Ukraine is ‘light years away’ from joining European Union, says Hungarian PM Viktor Orban

Ukraine is ‘light years away’ from joining European Union, says Hungarian PM Viktor Orban

Hungary Prime Minister Viktor Orban.
Image Source : AP Hungary Prime Minister Viktor Orban.

Hungary’s Prime Minister Viktor Orbán, who is one of Russia’s only allies in the European Union (EU) on Saturday signalled that his government would stand against negotiations on Ukraine’s membership in the 27-member European bloc scheduled for mid-December.

Addressing a biannual congress of his nationalist Fidesz party, Orban said that he and his government would “resist” talks on whether to formally invite Ukraine to start membership negotiations.

“Our task will be to correct the mistaken promise to start negotiations with Ukraine, since Ukraine is now light years away from the European Union,” Orbán said. This comes as Orban was re-elected as the President of the Fidesz party for the 11th straight time since 2003.

Orban previously said that standing in the way of Ukraine joining the EU would be one of his government’s top priorities in the coming months. The Hungarian PM’s remarks come after the EU’s executive commission recommended accession talks with Ukraine, saying that Kyiv “has shown a remarkable level of institutional strength, determination and ability to function”.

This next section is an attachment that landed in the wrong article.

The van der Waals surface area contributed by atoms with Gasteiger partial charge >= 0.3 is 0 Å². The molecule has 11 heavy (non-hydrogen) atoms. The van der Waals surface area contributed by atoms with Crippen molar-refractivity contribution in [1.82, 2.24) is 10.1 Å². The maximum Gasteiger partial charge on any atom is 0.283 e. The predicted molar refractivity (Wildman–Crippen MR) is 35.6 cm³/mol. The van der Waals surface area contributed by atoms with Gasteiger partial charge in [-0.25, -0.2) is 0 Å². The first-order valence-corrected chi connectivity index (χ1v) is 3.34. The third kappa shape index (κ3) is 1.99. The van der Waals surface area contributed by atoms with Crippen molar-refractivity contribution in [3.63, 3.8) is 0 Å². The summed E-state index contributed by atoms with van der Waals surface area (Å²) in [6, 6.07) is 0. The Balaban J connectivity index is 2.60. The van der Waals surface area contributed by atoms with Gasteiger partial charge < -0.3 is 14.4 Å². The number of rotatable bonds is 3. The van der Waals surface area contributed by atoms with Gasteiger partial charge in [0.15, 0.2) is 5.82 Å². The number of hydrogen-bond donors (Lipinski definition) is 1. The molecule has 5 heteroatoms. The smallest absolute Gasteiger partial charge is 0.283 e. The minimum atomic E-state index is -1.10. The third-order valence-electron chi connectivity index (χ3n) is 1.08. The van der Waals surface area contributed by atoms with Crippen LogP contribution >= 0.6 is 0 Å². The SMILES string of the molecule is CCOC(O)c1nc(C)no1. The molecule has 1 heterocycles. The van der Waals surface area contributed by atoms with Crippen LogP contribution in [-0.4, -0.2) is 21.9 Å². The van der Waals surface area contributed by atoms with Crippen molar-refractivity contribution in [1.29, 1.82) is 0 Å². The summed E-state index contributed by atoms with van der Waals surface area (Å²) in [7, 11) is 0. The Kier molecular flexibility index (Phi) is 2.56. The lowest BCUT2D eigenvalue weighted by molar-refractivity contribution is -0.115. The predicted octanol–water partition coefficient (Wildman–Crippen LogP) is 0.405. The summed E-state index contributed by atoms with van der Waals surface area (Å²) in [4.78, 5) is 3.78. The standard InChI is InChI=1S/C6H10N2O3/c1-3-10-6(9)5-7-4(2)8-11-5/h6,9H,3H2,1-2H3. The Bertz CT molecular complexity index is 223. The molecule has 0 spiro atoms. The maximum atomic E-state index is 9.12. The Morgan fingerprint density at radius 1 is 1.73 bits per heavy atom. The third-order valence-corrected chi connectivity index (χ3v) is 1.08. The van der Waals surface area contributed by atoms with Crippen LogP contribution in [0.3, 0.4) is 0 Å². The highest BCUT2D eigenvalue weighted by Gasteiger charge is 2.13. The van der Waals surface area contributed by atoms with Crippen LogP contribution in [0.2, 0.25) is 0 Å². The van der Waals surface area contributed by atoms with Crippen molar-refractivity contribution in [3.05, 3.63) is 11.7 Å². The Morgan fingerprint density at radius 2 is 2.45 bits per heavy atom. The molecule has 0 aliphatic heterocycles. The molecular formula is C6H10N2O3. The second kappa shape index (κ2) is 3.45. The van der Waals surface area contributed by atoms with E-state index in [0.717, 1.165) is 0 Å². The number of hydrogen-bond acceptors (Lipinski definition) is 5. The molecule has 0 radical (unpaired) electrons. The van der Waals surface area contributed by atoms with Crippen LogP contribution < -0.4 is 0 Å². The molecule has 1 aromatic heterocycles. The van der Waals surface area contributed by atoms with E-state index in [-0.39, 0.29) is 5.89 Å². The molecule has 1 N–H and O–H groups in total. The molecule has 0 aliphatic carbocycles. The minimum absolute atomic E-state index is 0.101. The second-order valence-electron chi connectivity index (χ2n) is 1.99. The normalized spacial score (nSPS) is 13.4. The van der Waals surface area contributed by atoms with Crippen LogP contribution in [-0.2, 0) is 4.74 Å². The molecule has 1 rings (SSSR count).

How Orban’s stance can create problems for the EU?

However, admitting a new country requires unanimous approval from all existing member countries, giving Orbán a powerful veto. The Hungarian PM has argued that negotiations should not begin with a country that is at war, and that Ukraine’s membership would reorient the EU’s system of distributing funds to member countries.

“When I’m in the chamber, I don’t feel the insurmountable desire for the Hungarian parliament to vote for Ukraine’s membership of the European Union within two years. So I would be careful with these ambitious plans,” Orbán said earlier this year.

Orban has also threatened to block an EU plan to provide a four-year, 50 billion-euro (nearly $53 million) aid package to Ukraine. He has criticised Ukraine over what he says is the violation of the rights of ethnic Hungarians in western Ukraine to study in their own language.

In September, he told the Hungarian parliament that his government would “not support Ukraine on any international issue” until the language rights of the minority are restored. While he has admitted Ukrainian refugees and condemned Russia’s invasion, it has maintained close relations with Moscow and argued against supplying arms to Ukraine or providing it with economic assistance, which is unique among EU member countries.

Some critics have speculated that Hungary is using its resistance to leverage concessions concerning billions in funding that the EU has withheld from Budapest over concerns that the government has failed to uphold rule-of-law and human rights standards.

(with AP inputs)

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Author: Shirley